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Can I retire early without penalty with SSDI?

On Behalf of Christian Ayers
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Social Security Disability Insurance is intended for those who have historically worked and paid into Social Security but who are no longer able to maintain employment, due to a disability. Likely because it benefits the economy to work and give a portion of your money to the government to hold on to over your lifetime, the government penalizes early withdrawals from your retirement funds by taxing the money and additionally, taking 10 percent.

If you have become disabled, are no longer able to work, and the disability lasts at least one year, you are eligible for financial help you may desperately need. You also will not be penalized for early withdrawal from any retirement accounts.

The government considers disability to be either a mental or physical impairment that disallows you to engage in any financially productive practice and which will last for an unknown but anticipated lengthy time and may ultimately result in your death. The complexities of getting your medical claim approved by the Social Security Administration is what makes this so difficult. Even if doctors want to help, they may negate a claim by wording something incorrectly. However, if you can get your doctor to build your case for SSDI by using your particular diagnosis, you will receive the retirement funds without penalty.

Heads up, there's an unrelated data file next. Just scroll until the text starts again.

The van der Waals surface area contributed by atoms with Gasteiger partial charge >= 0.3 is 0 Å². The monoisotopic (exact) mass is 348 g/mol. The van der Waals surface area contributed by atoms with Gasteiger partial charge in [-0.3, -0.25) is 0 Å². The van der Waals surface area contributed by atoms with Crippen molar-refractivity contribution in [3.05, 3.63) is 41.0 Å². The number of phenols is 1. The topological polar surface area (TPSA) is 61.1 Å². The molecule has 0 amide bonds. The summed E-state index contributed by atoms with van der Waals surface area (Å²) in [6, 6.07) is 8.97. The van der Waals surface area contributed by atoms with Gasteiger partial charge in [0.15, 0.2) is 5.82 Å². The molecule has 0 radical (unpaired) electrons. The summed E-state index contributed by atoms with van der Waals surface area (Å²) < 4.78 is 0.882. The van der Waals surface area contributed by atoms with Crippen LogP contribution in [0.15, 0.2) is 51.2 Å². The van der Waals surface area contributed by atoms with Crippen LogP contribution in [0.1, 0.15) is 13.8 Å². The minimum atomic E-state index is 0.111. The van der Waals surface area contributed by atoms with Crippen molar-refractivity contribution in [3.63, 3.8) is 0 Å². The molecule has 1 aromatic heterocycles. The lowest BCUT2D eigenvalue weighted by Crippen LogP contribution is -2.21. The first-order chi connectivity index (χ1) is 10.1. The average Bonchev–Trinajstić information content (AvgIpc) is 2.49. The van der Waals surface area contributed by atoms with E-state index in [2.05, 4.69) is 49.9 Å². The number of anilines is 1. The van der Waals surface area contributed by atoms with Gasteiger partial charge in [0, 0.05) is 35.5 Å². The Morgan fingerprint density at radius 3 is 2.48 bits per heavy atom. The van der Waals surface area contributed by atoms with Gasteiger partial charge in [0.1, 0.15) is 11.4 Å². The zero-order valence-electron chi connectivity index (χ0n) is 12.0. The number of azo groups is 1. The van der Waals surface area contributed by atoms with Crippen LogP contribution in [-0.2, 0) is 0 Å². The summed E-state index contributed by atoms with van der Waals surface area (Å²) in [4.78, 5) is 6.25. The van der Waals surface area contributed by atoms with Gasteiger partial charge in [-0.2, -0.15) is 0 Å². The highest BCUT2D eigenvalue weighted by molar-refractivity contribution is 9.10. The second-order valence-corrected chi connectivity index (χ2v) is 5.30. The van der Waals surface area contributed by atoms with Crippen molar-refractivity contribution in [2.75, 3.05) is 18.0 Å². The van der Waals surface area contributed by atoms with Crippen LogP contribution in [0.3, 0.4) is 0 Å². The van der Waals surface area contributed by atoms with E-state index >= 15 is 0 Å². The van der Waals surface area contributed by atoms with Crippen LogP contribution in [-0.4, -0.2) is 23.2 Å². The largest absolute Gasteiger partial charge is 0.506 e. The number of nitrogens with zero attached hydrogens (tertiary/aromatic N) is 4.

If you are disabled and struggling with financial obligations, you may benefit from a Social Security Disability lawyer in Charlotte. A knowledgeable attorney should be able to counsel your doctor and help you to build a strong case for your disability claim.